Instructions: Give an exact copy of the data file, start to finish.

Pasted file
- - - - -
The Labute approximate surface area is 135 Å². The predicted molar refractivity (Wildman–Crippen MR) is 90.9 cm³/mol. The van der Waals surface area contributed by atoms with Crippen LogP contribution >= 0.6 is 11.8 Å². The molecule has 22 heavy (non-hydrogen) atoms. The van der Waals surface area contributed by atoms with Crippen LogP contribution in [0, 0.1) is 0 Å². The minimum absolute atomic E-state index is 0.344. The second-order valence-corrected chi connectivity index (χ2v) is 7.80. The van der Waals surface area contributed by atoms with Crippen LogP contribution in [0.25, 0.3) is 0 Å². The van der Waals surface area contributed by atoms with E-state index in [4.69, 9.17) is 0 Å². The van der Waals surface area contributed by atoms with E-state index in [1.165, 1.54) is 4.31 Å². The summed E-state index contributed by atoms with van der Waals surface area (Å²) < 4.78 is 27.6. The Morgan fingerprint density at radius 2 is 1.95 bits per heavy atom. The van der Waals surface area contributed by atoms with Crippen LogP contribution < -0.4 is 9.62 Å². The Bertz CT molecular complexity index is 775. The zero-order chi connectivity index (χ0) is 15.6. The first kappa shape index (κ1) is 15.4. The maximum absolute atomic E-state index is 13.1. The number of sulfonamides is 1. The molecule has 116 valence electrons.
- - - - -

The Labute approximate surface area is 135 Å². The predicted molar refractivity (Wildman–Crippen MR) is 90.9 cm³/mol. The van der Waals surface area contributed by atoms with Crippen LogP contribution >= 0.6 is 11.8 Å². The molecule has 22 heavy (non-hydrogen) atoms. The van der Waals surface area contributed by atoms with Crippen LogP contribution in [0, 0.1) is 0 Å². The minimum absolute atomic E-state index is 0.344. The second-order valence-corrected chi connectivity index (χ2v) is 7.80. The van der Waals surface area contributed by atoms with Crippen LogP contribution in [0.25, 0.3) is 0 Å². The van der Waals surface area contributed by atoms with E-state index in [4.69, 9.17) is 0 Å². The van der Waals surface area contributed by atoms with E-state index in [1.165, 1.54) is 4.31 Å². The summed E-state index contributed by atoms with van der Waals surface area (Å²) < 4.78 is 27.6. The Morgan fingerprint density at radius 2 is 1.95 bits per heavy atom. The van der Waals surface area contributed by atoms with Crippen LogP contribution < -0.4 is 9.62 Å². The Bertz CT molecular complexity index is 775. The zero-order chi connectivity index (χ0) is 15.6. The first kappa shape index (κ1) is 15.4. The maximum absolute atomic E-state index is 13.1. The number of sulfonamides is 1. The molecule has 116 valence electrons.